These larger fry are silvery, awaiting their descent to bottom before assuming the dull colors of the adult. In British waters they are sometimes called "mackerel midges" because they suggest little mackerel remotely, in their general appearance. In European waters, where there are more plentiful populations of the silvery fry of one or the other species of rockling they are often cast ashore. And one such instance is described for our Gulf by Storer[66] who writes that many were picked up on Nahant Beach during one tide in the summer of 1860; and others found in the surf at West Beach, Beverly.[67]

Rockling fry, like those of other gadoids, drift at the surface for their first few months. How long they do so in our waters is not known, but analogy with cod, haddock, and other species suggests three months at most. And it may be assumed they seek the bottom at a length of about 2 inches for our largest pelagic fry were 40 to 45 mm. long. During this pelagic stage they drift with the current like any other fish fry, and are at the mercy of mackerel and other fish. But they are not plentiful enough in the Gulf of Maine to be as important an article in the diet of the mackerel as the fry of the far commoner European [page 237] rocklings are, on the other side of the Atlantic. Nothing is known of their subsequent rate of growth.

General range—

Both sides of the North Atlantic. The American range is from the northern part of the Gulf of St. Lawrence and the northeastern coast of Newfoundland (perhaps even farther north) to Narragansett Bay and Long Island Sound in coastal waters, and to the latitude of Cape Fear (N. C.) in deep water along the continental slope.[68] The Arctic three-bearded rockling (Gaidropsarus ensis Reinhardt), otherwise known only from Greenland, has been trawled on the lower part of the continental slope in the offings of southeastern Nova Scotia, of Cape Cod, of Martha's Vineyard, of New York and of New Jersey at depths of 858 to 1106 fathoms, by the Fish Hawk and Albatross I, but this is not shoal enough to bring it within our limits.[69]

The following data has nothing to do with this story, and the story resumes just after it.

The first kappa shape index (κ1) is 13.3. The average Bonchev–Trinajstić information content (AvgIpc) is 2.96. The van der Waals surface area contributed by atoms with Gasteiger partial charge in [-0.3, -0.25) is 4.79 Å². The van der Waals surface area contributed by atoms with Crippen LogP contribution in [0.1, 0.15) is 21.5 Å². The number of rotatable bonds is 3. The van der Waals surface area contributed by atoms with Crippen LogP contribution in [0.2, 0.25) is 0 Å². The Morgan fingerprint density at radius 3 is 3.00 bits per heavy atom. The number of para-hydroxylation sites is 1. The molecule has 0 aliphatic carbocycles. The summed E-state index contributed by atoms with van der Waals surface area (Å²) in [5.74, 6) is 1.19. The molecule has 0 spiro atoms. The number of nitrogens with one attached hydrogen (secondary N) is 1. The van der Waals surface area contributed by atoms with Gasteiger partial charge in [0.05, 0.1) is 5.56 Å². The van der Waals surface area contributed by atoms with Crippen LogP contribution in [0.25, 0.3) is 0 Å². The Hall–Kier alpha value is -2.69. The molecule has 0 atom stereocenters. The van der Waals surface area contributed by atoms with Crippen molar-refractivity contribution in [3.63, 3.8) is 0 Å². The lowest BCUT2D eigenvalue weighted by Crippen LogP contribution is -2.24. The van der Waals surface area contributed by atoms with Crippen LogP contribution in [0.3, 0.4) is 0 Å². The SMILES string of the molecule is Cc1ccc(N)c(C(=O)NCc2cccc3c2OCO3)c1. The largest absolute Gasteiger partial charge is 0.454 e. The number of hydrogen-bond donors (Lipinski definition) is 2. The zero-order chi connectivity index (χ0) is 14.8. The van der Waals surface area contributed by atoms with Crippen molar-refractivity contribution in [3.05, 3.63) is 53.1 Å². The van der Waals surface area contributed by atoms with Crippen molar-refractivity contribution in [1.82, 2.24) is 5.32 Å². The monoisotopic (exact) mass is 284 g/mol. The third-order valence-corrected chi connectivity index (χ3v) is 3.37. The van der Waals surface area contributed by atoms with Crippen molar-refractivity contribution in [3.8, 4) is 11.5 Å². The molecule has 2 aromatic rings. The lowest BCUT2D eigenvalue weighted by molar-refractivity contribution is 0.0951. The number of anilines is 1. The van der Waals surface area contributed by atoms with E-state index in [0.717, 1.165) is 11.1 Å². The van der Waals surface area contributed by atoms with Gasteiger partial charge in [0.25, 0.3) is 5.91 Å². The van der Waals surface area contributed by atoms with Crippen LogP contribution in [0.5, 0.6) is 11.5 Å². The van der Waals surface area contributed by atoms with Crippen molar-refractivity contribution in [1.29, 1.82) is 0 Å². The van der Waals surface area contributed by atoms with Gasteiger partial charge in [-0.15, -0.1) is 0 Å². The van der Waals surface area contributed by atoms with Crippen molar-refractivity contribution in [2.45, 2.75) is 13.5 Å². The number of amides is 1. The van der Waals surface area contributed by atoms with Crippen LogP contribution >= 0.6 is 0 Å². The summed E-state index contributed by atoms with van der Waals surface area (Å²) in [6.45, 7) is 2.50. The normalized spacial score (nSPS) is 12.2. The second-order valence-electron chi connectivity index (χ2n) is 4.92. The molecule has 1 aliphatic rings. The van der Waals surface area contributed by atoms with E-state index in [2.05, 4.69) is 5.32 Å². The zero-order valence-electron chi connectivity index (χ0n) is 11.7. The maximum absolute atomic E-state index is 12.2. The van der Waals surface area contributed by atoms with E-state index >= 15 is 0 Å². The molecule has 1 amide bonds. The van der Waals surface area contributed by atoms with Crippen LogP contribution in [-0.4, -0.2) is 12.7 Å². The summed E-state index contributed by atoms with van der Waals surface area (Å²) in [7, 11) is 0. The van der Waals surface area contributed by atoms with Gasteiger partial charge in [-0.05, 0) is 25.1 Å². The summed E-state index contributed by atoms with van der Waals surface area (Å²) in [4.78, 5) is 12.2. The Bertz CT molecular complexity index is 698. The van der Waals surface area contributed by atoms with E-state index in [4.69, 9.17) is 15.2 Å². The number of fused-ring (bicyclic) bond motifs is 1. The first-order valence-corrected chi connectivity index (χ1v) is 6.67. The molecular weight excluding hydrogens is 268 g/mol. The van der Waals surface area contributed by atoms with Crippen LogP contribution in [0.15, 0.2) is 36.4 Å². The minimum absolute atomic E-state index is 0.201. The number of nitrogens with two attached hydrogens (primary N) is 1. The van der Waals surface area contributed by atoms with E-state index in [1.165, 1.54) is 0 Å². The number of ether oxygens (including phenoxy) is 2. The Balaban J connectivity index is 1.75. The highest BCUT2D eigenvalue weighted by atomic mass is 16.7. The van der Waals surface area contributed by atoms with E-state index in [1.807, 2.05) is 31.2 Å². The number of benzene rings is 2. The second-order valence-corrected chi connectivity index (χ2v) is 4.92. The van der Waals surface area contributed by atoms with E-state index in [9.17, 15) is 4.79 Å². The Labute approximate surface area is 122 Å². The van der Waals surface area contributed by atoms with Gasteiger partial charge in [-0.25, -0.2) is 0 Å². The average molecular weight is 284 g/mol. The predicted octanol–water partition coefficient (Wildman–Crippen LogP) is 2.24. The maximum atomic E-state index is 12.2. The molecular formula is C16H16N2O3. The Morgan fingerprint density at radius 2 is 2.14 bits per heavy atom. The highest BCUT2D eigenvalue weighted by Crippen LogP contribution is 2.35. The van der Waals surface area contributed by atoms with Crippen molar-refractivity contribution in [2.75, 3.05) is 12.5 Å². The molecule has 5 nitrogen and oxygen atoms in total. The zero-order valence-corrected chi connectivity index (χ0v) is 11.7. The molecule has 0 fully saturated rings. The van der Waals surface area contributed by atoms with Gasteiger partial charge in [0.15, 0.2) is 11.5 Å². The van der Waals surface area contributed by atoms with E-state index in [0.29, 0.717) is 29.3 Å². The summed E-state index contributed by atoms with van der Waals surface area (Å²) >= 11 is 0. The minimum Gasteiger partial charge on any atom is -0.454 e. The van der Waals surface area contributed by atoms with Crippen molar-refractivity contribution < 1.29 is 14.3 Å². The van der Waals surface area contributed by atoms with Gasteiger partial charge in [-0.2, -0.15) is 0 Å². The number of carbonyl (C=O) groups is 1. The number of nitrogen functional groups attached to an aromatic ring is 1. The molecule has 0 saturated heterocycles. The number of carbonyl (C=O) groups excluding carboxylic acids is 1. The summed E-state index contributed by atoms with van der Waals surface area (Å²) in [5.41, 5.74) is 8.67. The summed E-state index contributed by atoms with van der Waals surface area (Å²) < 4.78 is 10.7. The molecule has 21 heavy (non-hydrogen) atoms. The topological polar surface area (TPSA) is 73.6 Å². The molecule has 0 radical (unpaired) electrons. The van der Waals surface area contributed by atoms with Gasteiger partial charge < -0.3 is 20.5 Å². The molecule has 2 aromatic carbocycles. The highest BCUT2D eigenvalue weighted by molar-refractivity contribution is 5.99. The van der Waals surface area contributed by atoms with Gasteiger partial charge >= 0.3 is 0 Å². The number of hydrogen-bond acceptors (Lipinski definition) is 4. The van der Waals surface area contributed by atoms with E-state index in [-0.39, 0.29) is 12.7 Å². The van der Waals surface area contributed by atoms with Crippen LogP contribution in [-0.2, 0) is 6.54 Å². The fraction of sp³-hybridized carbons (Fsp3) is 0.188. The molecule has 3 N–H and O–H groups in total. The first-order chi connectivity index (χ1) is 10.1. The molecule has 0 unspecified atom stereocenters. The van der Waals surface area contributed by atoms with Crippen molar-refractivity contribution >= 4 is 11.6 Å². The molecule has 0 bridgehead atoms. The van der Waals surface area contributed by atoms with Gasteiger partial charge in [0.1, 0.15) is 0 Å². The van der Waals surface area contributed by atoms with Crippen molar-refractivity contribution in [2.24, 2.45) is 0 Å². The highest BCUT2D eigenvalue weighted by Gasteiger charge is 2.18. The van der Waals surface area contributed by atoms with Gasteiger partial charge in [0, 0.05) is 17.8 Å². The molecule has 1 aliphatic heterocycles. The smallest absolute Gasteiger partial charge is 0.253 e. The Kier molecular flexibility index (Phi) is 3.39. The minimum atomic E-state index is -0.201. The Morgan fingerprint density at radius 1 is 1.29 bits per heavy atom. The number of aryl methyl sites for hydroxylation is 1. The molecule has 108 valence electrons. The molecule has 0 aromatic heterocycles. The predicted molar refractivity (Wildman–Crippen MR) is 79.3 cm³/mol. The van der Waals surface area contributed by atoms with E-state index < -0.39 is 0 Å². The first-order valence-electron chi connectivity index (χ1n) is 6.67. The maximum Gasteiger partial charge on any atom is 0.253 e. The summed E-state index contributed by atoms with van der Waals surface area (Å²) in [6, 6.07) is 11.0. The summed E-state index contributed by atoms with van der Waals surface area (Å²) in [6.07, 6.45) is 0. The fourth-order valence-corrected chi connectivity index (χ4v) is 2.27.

There are several other species of rockling in north European waters, but none of them have been recorded from our side of the Atlantic.

Occurrence in the Gulf of Maine—

The little rockling is of no commercial value, and it seldom comes up into very shallow water where it would force itself on the notice of seaside visitors. But it is a common bottom fish in the deeper parts of Massachusetts Bay as Goode and Bean[70] remarked long ago, while our experience, corroborated by Huntsman for the Bay of Fundy, is that this applies to the entire Gulf. Definite Gulf of Maine records for adult rocklings are from St. Mary Bay (Nova Scotia); various localities in the Bay of Fundy including Passamaquoddy Bay; Jonesport; off Mount Desert; off Pemaquid; near Seguin Island; mouth of Casco Bay; the deep gully to the westward of Jeffreys Ledge; Ipswich Bay; Gloucester; Nahant; various stations in the deeper parts of Massachusetts Bay; Provincetown; the deep open basins of the Gulf;[71] and Georges Bank. And we have taken its young fry rather frequently in our tow nets in season.